Microbial Ecology in Environments Impacted by Hydraulic Fracturing Flowback and Produced Water

  • Author / Creator
    Zhong, Cheng
  • The increased development of unconventional resources recovery has dramatically changed the global energy landscape over the past two decades. Hydraulic fracturing combined with horizontal drilling, a key technology in recovering these resources, requires large freshwater volumes to fracture the low-permeability shale formations that host the hydrocarbons. Biofouling, biocorrosion, and biodegradation, caused by persistent microbial communities in the fractured subsurface, may influence the efficiency and costs of oil and gas recovery. Following fracturing, return fluid, referred to here as flowback and produced water (FPW), returns to the surface. FPW may cause contamination of the environment when surface spills occur. Microbial communities are basic units of ecosystems and drive virtually all biogeochemical cycling in the environment. However, knowledge of the effects of FPW on freshwater and soil microbial communities is limited. This thesis aims to answer scientific questions about the influence of FPW to soil and water microbial ecology, in order to enhance our understanding of the impacts of microbial communities to downhole production and microbial ecology in environments impacted by FPW.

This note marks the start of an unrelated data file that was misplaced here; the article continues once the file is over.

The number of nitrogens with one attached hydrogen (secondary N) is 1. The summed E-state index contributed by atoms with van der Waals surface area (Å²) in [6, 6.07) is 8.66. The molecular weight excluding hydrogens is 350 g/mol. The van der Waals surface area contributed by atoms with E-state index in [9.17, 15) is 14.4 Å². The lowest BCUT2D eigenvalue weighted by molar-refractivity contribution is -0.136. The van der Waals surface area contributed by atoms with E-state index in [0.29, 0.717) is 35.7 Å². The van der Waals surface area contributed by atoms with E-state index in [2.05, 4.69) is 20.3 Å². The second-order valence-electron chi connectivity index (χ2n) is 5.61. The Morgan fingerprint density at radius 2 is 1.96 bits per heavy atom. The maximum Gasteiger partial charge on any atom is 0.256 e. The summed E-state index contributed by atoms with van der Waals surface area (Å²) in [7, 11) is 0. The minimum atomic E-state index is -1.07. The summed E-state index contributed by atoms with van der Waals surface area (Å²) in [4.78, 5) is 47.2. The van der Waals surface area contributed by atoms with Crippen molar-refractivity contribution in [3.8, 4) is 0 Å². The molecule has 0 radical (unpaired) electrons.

• Subjects / Keywords
  • Graduation date
    Spring 2021
  • Type of Item
  • Degree
    Doctor of Philosophy
  • DOI
  • License
    This thesis is made available by the University of Alberta Libraries with permission of the copyright owner solely for non-commercial purposes. This thesis, or any portion thereof, may not otherwise be copied or reproduced without the written consent of the copyright owner, except to the extent permitted by Canadian copyright law.